How-To: Image Windows XP with Ghost and Sysprep

I tend to install and reinstall operating systems quite frequently on my home system. With my hectic schedule, I don’t have time to sit down to reinstall and configure every last program. Although it is arguably easier to use a backup of my system for day-to-day mishaps, I tend to change out peripherals a lot and restoring a system that does not have certain drivers “cleaned out” tends to wreak havoc on a new configuration. To make this process go a bit faster, two years ago I created a “Ghost Image” of my hard drive after doing a basic install. Now, instead of it taking a few hours of toiling away to reinstall a system, I can do this all in about 15 minutes with only half a dozen quick mouse clicks. The trick is to use Norton Ghost or any other imaging software and Microsoft Sysprep.

Part 1: Install XP and Sysprep

  1. Install Windows XP on a clean hard drive.
  2. Do not install any drivers or other utilities that are hardware specific beyond what Windows itself installs.
    • This is necessary to make sure the image is as portable as possible across different types of systems. However, different storage controllers and different HALs (Hardware Abstraction Layers) make this harder to predict.
    • Most modern computers these days work fine with a standard ACPI HAL, but if this image is to be truly portable across multiple machines then it must be determined which specific HAL will be needed. Refer to Microsoft KB309283 if you are completely lost.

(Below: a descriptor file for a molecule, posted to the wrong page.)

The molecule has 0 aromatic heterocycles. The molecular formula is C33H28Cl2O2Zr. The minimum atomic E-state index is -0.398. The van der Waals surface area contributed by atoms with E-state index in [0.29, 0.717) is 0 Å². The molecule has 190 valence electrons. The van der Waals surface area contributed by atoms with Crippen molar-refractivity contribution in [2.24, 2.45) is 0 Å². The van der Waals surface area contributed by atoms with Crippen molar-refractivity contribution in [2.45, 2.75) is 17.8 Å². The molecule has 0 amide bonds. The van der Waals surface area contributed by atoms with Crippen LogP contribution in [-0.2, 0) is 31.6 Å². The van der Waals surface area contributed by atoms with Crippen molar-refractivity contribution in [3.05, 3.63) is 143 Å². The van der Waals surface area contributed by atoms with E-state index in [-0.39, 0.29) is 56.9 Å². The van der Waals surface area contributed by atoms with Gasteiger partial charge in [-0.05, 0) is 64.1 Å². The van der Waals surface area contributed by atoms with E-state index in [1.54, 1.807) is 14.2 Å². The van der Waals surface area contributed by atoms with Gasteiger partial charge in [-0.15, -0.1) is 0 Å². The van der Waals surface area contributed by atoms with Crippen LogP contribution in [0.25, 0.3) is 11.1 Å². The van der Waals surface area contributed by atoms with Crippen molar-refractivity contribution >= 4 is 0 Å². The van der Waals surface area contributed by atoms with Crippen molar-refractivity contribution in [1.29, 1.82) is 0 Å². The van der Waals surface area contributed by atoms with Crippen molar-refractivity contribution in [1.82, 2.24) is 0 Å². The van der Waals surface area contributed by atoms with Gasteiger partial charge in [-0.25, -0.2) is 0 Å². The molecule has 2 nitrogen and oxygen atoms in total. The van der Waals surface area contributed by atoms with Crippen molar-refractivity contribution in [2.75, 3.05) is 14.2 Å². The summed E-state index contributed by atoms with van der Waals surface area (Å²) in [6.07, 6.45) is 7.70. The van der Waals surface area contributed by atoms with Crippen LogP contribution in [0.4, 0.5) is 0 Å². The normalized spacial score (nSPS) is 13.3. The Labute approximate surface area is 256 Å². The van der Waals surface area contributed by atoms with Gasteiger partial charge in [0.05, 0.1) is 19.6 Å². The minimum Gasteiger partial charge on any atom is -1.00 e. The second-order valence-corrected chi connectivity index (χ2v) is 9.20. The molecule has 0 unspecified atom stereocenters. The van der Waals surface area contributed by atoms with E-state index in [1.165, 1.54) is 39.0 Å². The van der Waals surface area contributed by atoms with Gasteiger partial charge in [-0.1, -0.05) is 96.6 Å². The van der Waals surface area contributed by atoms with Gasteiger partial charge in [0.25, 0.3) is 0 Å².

• It is also important to determine if the target system uses a storage controller that normally requires a driver disc during a regular XP install. If this is the case, then the necessary paths to the drivers must be included in the Sysprep.inf file. These must be added to the [SysprepMassStorage] section in the form PCI\VEN_###&DEV_#### = PATH_TO_DRIVER_ON_IMAGED_DRIVE where VEN_#### should be replaced by the Vendor ID number (i.e. VEN_1234) and the DEV_#### should be replaced by the Device ID number (DEV_1234). This information can usually be found in the specifc driver INF files. Here is an example for adding the VMWare SCSI controller driver to sysprep.inf

      [SysprepMassStorage]
      ….snipped out windows mass storage driver list….

      PCI\VEN_104B&DEV_1040=C:\Drivers\Mass\VMWare\vmscsi.inf

  3. Create a testuser account with administrative privileges. Use this account to install and configure all the software and policies on the system.
  4. Remember to run Windows Update, Office Update and make sure all the rest of the software is up to date. You’ll probably end up rebooting a few times in between but keep going until everything is updated.
  5. Copy all the start menu items from the testuser account to the Administrator start menu. (Note: This is necessary as some installers do not create start menu items in All Users but within the testuser profile only. This leaves some items missing on the Administrator start menu.)
  6. Log out and log back in as the computer Administrator and then copy the testuser profile folder to the default user profile folder. This is done via Control Panel -> System -> Advanced -> User Profile “Settings” then select testuser and click Copy to. Copy all of this to c:\Documents and Settings\Default User. If you don’t understand then refer to Microsoft KB291586.
  7. Delete the testuser account. Make sure that c:\Documents and Settings\testuser has been deleted too.
  8. Download Sysprep for XP SP2.
  9. Extract the files to c:\sysprep.
  10. Create the basic sysprep.inf file by running setupmgr.exe. This a tool Microsoft provides for creating an answer file so the restore doesn’t involving asking the normal setup questions. The basic steps are below:
    • Run setupmgr.exe